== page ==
Construction continues on science building. Photo by Xavier Neier.
JOE KRISKO | STAFF REPORTER | firstname.lastname@example.org
Butler’s Board of Trustees approved plans to renovate and expand the university’s science facilities during the Summer of 2019. The new building will include new classrooms, labs and collaborative workspaces.
Now, more than six months later, construction is well underway.
With an expected price tag of $100 million dollars, the 36-month long project is Butler’s largest investment ever. Todd Buerger, a project manager with the school’s operations department, said the rest of the project has now been bought out on budget.
The project is moving ahead on schedule as faculty and students are beginning to get a glimpse at what it is like to have classes in classrooms so close to ongoing construction.
Professor Philip Villani is the biology department chair and teaches a class in Gallahue Hall this semester. Villani said it was challenging to teach a class so close to the construction when work was being done to remove limestone on the outside of the building.
“That was kind of tough because there was a lot of hammering going on and it was a little disruptive, but we’re keeping the end in sight,” Villani said. “A lot of it is just, we have to deal with it because in the end we are going to get a new building, so it makes it worth it.”
Much of the other work being done right now is utility work, which will provide the new infrastructure necessary for the addition and renovation. One part of this new infrastructure is an underground water line that will run along the east side of Gallahue.
Students and staff may have noticed the additional fencing that was put in place so this line could be installed. The fencing cuts across the academic quad all the way to Jordan Hall, the building which many students and faculty now pass through to access Gallahue.
Buerger said this fencing was an anticipated part of the construction plan and it is expected to be up until about six weeks from Feb. 12, at which point the sidewalks will open again.
Villani said he was not aware of the plan to put the fencing up until it was already in place. However, he said the overall project has been well planned out with professors far in advance of much of the work that will be done.
One aspect of the project that required careful planning with professors is the moving of classes and labs that will happen as the construction shifts between different phases. Phase one will include the addition that will connect Gallahue and the Holcomb Building; phase two includes the renovation of the Holcomb Building.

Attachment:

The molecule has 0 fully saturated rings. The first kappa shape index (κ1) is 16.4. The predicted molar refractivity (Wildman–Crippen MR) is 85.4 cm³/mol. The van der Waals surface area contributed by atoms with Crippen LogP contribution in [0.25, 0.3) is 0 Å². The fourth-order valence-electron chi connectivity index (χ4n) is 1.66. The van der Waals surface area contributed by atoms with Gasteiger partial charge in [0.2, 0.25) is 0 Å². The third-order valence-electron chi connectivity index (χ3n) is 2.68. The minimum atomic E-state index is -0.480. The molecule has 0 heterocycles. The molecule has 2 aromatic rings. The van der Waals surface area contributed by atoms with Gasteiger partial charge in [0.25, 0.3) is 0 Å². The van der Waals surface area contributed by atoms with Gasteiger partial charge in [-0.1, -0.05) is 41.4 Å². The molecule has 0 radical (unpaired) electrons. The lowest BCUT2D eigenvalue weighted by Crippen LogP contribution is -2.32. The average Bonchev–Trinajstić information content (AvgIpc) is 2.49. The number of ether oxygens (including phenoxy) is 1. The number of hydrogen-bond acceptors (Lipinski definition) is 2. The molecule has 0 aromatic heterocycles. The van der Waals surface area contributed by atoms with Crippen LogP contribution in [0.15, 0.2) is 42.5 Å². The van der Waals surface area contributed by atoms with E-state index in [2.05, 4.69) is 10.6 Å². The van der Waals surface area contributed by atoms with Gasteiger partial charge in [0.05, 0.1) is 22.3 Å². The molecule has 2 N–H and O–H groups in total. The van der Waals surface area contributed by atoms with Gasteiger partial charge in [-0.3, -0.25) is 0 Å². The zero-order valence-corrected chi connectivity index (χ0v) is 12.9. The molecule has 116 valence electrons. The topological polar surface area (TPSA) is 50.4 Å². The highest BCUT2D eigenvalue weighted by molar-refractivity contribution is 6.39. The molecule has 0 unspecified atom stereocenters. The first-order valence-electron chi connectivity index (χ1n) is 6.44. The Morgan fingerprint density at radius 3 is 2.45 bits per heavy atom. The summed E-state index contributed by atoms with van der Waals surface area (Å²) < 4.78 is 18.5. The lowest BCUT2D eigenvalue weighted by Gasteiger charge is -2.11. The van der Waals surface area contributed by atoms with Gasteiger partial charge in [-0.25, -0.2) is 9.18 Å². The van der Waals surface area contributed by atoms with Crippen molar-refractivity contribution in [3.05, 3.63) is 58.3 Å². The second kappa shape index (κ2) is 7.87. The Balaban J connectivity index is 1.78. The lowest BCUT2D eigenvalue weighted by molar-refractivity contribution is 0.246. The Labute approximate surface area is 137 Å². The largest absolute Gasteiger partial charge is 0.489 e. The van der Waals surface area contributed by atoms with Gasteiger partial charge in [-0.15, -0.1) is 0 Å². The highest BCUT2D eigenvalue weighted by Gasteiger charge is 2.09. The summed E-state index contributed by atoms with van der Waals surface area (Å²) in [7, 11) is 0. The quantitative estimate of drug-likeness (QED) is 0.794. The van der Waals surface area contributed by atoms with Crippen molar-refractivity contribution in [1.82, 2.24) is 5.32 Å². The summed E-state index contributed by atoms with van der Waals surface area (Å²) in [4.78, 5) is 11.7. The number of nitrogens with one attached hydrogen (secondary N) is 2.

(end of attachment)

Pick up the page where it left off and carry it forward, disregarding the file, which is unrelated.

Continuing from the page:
When the work on the Holcomb Building and the addition is completed, classes and labs — which would normally be housed in the north half of Gallahue — will be moved to this newly completed section. This will allow for renovations of Gallahue to begin, which will constitute the third and final phase of the project.
Work will begin on the north side of Holcomb, where it will continue for about nine months. Finally, classes and labs located in the south half of Gallahue will be moved to the north side of the building until the rest of the construction is complete.
Villani said this has been planned out carefully by an architect with the help of professors from each department well in advance of any of the actual moving.
“There will be aches and pains in the whole process, but it’s not that it won’t be organized and planned out well,” Villani said.
Luke Renchik, a junior economics and sports media production major, saw the investment in research as a positive move for Butler’s future.
“I think the strategic vision and investment into science is very cool and positive for Butler,” Renchik said.
In addition to providing more classrooms with updated technology, the new construction and renovations will provide spaces for collaboration. One of the main areas where this will be evident is in the research lab spaces.
Currently, many professors have their own individual labs where they work alongside students on research projects. Labs in the new building will be bigger to allow multiple faculty members to work in the same lab. This design is intended to match facilities of industry leaders, like Eli Lilly and Roche, and is expected to encourage collaboration.
“It will allow students to work together more,” Villani said. “My students who are working in my lab, they’re going to be working right next to other students in other labs and it will just foster a better sense of community and maybe more collaboration.”